Comment icon #2 Posted by Frank Merton 9 years ago
As it happened I was in Toronto the day of the moon landing, standing in front of their two modernistic city hall towers having Koolaid and cheese served by "moon maidens" in a delightful party atmosphere, watching the CBC broadcast on a huge screen. I don't think the Americans appreciated the importance of the event anything like the Canadians did.
Comment icon #3 Posted by Waspie_Dwarf 9 years ago
Even if "passengers" are thee thing of the future, you will still need an pilot, and technically he will still have "astronaut" on his cv. You have entirely missed the point. My point isn't that the pilot shouldn't be considered an astronaut, it is the fact that technically the passengers WILL be considered astronauts. I believe that the term astronaut should refer only to those who are professional space pilots or explorers, not for those who simply buy a ticket.
Comment icon #4 Posted by freetoroam 9 years ago
You have entirely missed the point. My point isn't that the pilot shouldn't be considered an astronaut, it is the fact that technically the passengers WILL be considered astronauts. I believe that the term astronaut should refer only to those who are professional space pilots or explorers, not for those who simply buy a ticket. I take the point, but why would the passengers technically be considered astronauts? who says? When passengers first started being taken on planes, they were not considered pilots. A passenger is just that, I agree with you on that, but can not see how they could ever b... [More]
Comment icon #5 Posted by Still Waters 9 years ago
I believe the term 'astronaut' should definitely be reserved for the chosen few who are/were true astronauts. To me it's not right that anyone else should be given that title just because they might be fortunate enough to be a commercial passenger on a trip to mars. They shouldn't be grouped together with the real genuine astronauts, that's just wrong, and it takes away the status (for want of a better word) and importance of what the 'real' astronauts have achieved and still are doing. Great article Waspie
Comment icon #6 Posted by Daughter of the Nine Moons 9 years ago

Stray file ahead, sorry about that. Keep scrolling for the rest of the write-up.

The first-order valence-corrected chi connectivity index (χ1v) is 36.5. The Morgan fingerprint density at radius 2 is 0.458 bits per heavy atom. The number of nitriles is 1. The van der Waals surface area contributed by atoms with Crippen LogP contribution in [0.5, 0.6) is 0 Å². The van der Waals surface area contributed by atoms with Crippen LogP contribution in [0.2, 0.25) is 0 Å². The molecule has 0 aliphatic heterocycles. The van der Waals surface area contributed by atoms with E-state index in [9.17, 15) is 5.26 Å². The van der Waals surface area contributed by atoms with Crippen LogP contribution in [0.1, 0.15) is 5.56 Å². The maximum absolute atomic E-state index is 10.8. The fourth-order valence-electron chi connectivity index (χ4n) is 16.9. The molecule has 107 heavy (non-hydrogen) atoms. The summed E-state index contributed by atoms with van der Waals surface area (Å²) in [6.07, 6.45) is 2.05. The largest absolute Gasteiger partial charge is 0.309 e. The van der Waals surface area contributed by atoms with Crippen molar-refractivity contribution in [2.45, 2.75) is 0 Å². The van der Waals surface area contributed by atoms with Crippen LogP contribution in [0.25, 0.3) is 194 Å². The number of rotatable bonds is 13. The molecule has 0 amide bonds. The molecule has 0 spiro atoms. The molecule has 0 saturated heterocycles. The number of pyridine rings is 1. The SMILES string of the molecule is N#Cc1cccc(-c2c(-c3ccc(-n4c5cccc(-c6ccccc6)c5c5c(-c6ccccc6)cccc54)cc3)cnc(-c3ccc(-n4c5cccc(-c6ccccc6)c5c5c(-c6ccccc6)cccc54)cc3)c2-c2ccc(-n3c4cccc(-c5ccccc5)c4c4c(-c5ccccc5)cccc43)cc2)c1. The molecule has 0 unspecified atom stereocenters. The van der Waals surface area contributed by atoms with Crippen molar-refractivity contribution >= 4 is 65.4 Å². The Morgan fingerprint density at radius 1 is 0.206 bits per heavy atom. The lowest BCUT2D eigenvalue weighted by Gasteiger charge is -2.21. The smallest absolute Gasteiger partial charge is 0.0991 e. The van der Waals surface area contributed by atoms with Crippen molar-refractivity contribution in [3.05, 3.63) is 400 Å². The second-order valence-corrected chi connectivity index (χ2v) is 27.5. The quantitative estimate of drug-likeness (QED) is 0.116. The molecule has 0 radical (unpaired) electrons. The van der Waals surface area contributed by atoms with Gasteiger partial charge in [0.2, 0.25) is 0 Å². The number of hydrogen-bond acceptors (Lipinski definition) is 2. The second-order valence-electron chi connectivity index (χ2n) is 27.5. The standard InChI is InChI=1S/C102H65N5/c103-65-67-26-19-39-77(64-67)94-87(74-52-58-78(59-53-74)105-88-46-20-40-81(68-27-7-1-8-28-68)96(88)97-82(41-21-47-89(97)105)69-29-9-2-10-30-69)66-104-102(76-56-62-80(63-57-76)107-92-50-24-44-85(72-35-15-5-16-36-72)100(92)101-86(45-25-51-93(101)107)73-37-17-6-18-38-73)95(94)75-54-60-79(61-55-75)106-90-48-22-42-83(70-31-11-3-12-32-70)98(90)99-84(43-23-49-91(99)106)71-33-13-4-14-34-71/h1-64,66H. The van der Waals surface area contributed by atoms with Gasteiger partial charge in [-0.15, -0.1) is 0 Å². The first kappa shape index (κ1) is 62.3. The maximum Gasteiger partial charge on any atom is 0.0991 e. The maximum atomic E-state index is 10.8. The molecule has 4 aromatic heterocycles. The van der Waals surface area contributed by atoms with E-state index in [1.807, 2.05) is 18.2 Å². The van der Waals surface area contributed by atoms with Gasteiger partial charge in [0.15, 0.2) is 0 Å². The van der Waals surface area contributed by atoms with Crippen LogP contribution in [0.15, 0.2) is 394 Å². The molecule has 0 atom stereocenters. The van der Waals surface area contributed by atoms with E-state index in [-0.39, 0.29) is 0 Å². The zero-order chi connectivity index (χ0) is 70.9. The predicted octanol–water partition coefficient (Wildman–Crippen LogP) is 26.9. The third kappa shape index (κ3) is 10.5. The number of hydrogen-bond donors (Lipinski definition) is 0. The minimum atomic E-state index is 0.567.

Excellent article Waspie. Your love for space exploration and space flight shines through. I agree being wealthy enough to tour space does not make you an astronaut. It makes you a space traveling tourist. That being said...I would love to be rich enough to be one of those lucky space travelers
Comment icon #7 Posted by Waspie_Dwarf 9 years ago
I take the point, but why would the passengers technically be considered astronauts? Clearly you didn't take the point otherwise you wouldn't be asking this question. They would be considered astronauts because they have travelled into space, That is what an astronaut is. who says? Everyone except you apparently. How about these for a start: astronaut nouna person who travels in a spacecraft into outer space Source: Miriam-Webster astronautnoun a person engaged in or trained for spaceflight. Source: Dictionary.com An astronaut (in the U.S.), cosmonaut (in Russia and many ex-Soviet satellite st... [More]
Comment icon #8 Posted by freetoroam 9 years ago
A commercial astronaut is a person trained to command, pilot, or serve as a crew member of a privately funded spacecraft. This is distinct from an otherwise non-government astronaut (such as Charlie Walker) who fly while representing a non-government corporation but with funding and/or training coming from government sources. http://en.wikipedia.org/wiki/Commercial_astronaut This is a list of astronauts by year of selection, people selected for training for a human spaceflight program to command, pilot, or serve as a crew member of a spacecraft. Until recently, astronauts were sponsored and tr... [More]